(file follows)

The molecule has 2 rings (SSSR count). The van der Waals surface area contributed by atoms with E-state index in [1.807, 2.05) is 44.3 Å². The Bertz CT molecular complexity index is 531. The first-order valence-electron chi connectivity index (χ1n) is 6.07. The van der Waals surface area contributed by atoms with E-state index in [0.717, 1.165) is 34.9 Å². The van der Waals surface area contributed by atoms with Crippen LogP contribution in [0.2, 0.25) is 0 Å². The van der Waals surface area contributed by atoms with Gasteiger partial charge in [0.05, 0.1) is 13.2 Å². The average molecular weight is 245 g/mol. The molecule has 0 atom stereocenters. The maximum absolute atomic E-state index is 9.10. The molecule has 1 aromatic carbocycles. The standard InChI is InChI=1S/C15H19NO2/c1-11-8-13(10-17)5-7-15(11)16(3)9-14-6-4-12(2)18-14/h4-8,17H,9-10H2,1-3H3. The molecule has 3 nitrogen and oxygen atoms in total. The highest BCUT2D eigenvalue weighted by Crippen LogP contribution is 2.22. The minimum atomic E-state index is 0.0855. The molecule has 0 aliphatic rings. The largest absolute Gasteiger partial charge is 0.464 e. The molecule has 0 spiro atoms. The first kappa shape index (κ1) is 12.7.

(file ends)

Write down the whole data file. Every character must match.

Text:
The molecule has 2 rings (SSSR count). The van der Waals surface area contributed by atoms with E-state index in [1.807, 2.05) is 44.3 Å². The Bertz CT molecular complexity index is 531. The first-order valence-electron chi connectivity index (χ1n) is 6.07. The van der Waals surface area contributed by atoms with E-state index in [0.717, 1.165) is 34.9 Å². The van der Waals surface area contributed by atoms with Crippen LogP contribution in [0.2, 0.25) is 0 Å². The van der Waals surface area contributed by atoms with Gasteiger partial charge in [0.05, 0.1) is 13.2 Å². The average molecular weight is 245 g/mol. The molecule has 0 atom stereocenters. The maximum absolute atomic E-state index is 9.10. The molecule has 1 aromatic carbocycles. The standard InChI is InChI=1S/C15H19NO2/c1-11-8-13(10-17)5-7-15(11)16(3)9-14-6-4-12(2)18-14/h4-8,17H,9-10H2,1-3H3. The molecule has 3 nitrogen and oxygen atoms in total. The highest BCUT2D eigenvalue weighted by Crippen LogP contribution is 2.22. The minimum atomic E-state index is 0.0855. The molecule has 0 aliphatic rings. The largest absolute Gasteiger partial charge is 0.464 e. The molecule has 0 spiro atoms. The first kappa shape index (κ1) is 12.7.